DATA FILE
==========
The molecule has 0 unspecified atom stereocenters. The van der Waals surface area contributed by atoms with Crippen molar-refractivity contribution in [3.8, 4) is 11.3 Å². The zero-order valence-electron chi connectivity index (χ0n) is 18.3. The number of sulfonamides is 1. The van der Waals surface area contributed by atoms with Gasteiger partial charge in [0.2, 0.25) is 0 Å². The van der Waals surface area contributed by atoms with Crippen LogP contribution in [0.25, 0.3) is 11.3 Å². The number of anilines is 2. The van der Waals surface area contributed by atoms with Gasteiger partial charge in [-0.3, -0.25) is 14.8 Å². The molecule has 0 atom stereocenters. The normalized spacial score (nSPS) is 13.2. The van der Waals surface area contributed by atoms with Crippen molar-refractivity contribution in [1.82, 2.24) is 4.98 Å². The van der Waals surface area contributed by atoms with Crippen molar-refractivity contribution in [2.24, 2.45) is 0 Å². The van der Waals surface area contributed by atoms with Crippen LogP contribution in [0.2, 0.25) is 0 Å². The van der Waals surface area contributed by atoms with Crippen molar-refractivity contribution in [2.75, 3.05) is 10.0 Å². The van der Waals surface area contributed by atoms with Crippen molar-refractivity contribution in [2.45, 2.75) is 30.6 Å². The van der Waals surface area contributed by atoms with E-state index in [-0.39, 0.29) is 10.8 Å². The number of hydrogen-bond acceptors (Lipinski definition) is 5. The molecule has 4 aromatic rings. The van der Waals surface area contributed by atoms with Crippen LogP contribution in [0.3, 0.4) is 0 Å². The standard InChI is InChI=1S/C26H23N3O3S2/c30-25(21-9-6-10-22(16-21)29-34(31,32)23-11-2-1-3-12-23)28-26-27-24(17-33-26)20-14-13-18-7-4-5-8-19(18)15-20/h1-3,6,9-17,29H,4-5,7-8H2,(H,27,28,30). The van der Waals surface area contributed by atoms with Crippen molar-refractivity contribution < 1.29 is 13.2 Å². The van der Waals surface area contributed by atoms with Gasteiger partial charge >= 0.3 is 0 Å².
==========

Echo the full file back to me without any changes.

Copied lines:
The molecule has 0 unspecified atom stereocenters. The van der Waals surface area contributed by atoms with Crippen molar-refractivity contribution in [3.8, 4) is 11.3 Å². The zero-order valence-electron chi connectivity index (χ0n) is 18.3. The number of sulfonamides is 1. The van der Waals surface area contributed by atoms with Gasteiger partial charge in [0.2, 0.25) is 0 Å². The van der Waals surface area contributed by atoms with Crippen LogP contribution in [0.25, 0.3) is 11.3 Å². The number of anilines is 2. The van der Waals surface area contributed by atoms with Gasteiger partial charge in [-0.3, -0.25) is 14.8 Å². The molecule has 0 atom stereocenters. The normalized spacial score (nSPS) is 13.2. The van der Waals surface area contributed by atoms with Crippen molar-refractivity contribution in [1.82, 2.24) is 4.98 Å². The van der Waals surface area contributed by atoms with Crippen molar-refractivity contribution in [2.24, 2.45) is 0 Å². The van der Waals surface area contributed by atoms with Crippen LogP contribution in [0.2, 0.25) is 0 Å². The van der Waals surface area contributed by atoms with Crippen molar-refractivity contribution in [2.75, 3.05) is 10.0 Å². The van der Waals surface area contributed by atoms with Crippen molar-refractivity contribution in [2.45, 2.75) is 30.6 Å². The van der Waals surface area contributed by atoms with E-state index in [-0.39, 0.29) is 10.8 Å². The number of hydrogen-bond acceptors (Lipinski definition) is 5. The molecule has 4 aromatic rings. The van der Waals surface area contributed by atoms with Crippen LogP contribution in [0.3, 0.4) is 0 Å². The standard InChI is InChI=1S/C26H23N3O3S2/c30-25(21-9-6-10-22(16-21)29-34(31,32)23-11-2-1-3-12-23)28-26-27-24(17-33-26)20-14-13-18-7-4-5-8-19(18)15-20/h1-3,6,9-17,29H,4-5,7-8H2,(H,27,28,30). The van der Waals surface area contributed by atoms with Crippen molar-refractivity contribution < 1.29 is 13.2 Å². The van der Waals surface area contributed by atoms with Gasteiger partial charge >= 0.3 is 0 Å².